Saturday, April 12, 2008

Ubuntu - still not there

After working with Vista for some time, I decided it was time to give Ubuntu a try. I've got this relatively powerful laptop, with a dual core processor, plenty of disk space and memory; Ubuntu should fly on this hardware! So, after some partitioning and installing, I now have a dual boot machine that runs either Windows Vista or Ubuntu 7.10.

But it hasn't been easy. Along the way I lost my MBR; it is now Grub that controls the primary boot process. Ok, fine, I can still boot into Vista, so no problem there. But after that, it got worse: installing plugins for browsers, running Second Life, installing drivers for the ATI graphics card: it's just not as straightforward as on Windows. I am a computer professional, but couldn't run Linux without Google or the command line.

I once read a popular book from Stephen Hawking, about cosmos, time, dimensions and stuff like that. He wrote that, with each mathematical formula you include in such a book, you loose half of the potential readership. Could the same hold true for command line computing? For each action you need to perform on the command line, you loose half of the potential user base?

As long as you need to go into a command line editor to install or run stuff, even basic stuff like browser plugins or graphics cards, Linux is not ready for the masses.

But hey, that's just my opinion..

1 comment:

pi said...

A tad unfair and foolish, there is a good reason to use GRUB or LILO as the boot loader, in fact you should have been asked by the installation process if you want to install GRUB in the MBR if you were left with the Windows boot loader you would not be able to boot to any other types of OS except Windows or DOS.

The restricted drivers for Ubuntu to make 3d acceleration available for most GPUs can be installed by clicking on the System on the panel then Administration then Hardware Drivers then enable the drivers and wait for Ubuntu to download install and configure the system, this is by no means more difficult than having to go search a hardware manufacturer's site read and make sure you have the correct drivers and then download and install on Windows.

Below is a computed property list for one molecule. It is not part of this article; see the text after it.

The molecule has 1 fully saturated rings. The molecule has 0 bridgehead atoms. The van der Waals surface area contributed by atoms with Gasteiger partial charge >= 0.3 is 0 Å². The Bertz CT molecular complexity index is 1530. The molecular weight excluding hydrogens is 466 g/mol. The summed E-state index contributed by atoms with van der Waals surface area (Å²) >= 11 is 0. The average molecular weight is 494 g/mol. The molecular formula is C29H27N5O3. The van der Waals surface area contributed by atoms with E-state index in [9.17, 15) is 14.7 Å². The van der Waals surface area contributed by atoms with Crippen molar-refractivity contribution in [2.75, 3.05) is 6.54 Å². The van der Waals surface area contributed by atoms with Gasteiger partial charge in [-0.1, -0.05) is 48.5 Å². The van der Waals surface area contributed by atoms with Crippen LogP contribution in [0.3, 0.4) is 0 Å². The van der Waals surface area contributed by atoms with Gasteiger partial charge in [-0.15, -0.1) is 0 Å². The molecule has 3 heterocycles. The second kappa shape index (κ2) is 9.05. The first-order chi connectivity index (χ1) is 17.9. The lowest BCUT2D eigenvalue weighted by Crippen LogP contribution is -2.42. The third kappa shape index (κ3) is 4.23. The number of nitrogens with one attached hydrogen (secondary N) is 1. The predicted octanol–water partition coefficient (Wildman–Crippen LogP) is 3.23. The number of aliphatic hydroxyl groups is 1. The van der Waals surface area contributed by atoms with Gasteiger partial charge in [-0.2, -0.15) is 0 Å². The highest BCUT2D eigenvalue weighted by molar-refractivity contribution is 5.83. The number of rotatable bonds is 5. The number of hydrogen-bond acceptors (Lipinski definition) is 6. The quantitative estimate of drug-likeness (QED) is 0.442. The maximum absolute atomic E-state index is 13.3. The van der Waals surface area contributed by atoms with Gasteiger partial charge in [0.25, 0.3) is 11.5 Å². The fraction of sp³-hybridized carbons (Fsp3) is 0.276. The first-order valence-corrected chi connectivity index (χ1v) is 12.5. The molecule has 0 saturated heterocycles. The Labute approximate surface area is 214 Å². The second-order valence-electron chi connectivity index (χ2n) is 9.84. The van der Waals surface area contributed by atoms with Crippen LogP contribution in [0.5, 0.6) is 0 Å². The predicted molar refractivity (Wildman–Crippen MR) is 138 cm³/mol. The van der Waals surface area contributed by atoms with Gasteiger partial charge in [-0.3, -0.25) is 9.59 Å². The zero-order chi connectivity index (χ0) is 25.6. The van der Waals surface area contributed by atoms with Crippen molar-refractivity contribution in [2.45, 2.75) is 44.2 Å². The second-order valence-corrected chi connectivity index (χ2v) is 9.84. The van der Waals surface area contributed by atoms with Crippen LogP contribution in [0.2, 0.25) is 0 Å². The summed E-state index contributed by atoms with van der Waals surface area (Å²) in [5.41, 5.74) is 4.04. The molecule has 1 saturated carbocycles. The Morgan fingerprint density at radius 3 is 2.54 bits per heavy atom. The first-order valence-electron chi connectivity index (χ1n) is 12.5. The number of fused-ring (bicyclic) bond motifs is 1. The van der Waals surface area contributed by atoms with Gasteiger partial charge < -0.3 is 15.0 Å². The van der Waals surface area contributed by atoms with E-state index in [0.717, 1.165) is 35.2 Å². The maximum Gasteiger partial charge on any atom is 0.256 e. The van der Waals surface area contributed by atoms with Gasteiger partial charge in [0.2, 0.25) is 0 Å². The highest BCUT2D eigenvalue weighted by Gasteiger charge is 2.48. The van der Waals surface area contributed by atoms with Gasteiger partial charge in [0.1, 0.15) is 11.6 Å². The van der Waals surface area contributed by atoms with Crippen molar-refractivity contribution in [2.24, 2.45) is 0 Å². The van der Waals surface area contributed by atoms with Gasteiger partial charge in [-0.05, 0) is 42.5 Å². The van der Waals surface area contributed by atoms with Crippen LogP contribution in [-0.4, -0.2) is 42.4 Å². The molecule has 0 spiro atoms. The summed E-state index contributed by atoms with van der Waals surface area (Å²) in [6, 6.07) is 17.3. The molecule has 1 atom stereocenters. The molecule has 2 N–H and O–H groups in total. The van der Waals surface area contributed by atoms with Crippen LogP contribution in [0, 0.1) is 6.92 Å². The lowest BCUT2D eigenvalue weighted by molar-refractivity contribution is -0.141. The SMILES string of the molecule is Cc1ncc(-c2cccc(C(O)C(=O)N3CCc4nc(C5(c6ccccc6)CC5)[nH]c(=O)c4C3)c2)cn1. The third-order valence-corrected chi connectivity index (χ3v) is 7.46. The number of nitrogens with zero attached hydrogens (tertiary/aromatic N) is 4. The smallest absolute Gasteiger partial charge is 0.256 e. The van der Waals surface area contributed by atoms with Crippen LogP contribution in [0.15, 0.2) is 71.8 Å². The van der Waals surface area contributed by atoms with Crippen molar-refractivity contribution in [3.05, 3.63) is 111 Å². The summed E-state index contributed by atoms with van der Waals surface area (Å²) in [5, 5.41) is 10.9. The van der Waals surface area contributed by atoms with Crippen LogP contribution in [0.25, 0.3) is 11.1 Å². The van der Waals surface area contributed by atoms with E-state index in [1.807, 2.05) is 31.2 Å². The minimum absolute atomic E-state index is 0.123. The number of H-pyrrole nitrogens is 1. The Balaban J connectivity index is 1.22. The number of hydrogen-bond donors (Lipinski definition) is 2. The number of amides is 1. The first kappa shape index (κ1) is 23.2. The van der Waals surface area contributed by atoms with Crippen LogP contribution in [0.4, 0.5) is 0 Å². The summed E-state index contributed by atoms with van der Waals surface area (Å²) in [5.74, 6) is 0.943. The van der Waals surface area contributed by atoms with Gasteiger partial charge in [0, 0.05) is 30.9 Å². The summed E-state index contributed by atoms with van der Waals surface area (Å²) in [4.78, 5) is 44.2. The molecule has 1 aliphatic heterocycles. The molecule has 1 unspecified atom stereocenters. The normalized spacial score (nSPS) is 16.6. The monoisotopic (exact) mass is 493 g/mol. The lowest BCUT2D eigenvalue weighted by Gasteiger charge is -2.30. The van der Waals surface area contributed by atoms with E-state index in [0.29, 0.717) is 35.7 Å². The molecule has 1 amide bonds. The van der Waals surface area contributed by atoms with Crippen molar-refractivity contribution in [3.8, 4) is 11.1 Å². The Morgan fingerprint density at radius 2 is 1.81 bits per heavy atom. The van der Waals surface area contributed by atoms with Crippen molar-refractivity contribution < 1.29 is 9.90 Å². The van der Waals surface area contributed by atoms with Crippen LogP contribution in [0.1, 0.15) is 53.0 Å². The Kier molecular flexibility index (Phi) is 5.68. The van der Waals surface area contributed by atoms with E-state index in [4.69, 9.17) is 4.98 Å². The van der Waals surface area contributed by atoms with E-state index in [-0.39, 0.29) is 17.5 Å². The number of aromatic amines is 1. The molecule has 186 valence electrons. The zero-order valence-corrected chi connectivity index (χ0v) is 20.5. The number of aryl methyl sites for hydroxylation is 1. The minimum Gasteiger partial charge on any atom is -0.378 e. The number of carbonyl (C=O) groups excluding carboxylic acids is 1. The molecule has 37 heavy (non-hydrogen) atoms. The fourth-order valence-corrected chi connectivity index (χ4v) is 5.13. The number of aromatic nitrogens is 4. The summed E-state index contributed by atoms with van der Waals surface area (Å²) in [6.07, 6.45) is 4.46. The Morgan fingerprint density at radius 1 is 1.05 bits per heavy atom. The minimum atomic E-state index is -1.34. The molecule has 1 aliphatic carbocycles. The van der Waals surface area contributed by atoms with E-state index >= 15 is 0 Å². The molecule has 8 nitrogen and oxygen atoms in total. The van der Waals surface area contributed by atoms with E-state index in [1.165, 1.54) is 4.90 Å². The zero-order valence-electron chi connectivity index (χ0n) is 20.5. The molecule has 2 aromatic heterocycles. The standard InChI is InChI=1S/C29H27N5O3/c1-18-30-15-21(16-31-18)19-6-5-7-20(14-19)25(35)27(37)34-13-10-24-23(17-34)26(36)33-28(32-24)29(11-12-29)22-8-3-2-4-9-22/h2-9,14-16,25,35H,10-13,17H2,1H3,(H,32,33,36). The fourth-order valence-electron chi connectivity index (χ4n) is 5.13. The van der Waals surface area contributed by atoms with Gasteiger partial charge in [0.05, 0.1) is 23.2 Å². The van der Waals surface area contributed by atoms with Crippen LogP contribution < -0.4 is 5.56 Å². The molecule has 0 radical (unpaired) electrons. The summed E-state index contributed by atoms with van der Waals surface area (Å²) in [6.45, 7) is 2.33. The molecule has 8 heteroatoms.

Ubuntu and indeed most UNIX-like operating systems make heavy use of the command line but today a host of configurations on these systems can be done by GUIs you just pick one, and by the way there are serious advantages when it comes to using the command line to administer and configure a computer system, even on Windows which does have a command line in case you did not know that, many administrative tasks can be done from the Windows command line

It is not unreasonable or strange and indeed no fault of Linux if you have to Google to learn to do something in it, this would also be true if you were a longtime Unix user going over to windows what you have to Google for will soon be going down and as you become more proficient you will understand and appreciate the command line method a little more, believe it or not it can be easier and fun to configure things this way, just Google for the phrase “Windows commands” and you may be shocked to notice how many commands there are in Windows that you can use to make your life easier using batch files to automate many common tasks, this in itself is part of being a “Computer Professional” go here to learn some windows commands some does require you to install a resource kit.

So maybe the User base for windows will start dropping when more and more windows people find out how useful and powerful the little black command line box is that pops up when you click the windows key - r and type cmd and press enter :))

You use a GUI when it is more advantageous to do so, you use the command line when it is more advantageous to do so, true for both Windows and Linux and both methods are available on them, you must learn the art of power computing my friend, so you can help you poor little Windows colleague who believes that he or she can only point and click or that this is the best way, they may just be wasting time.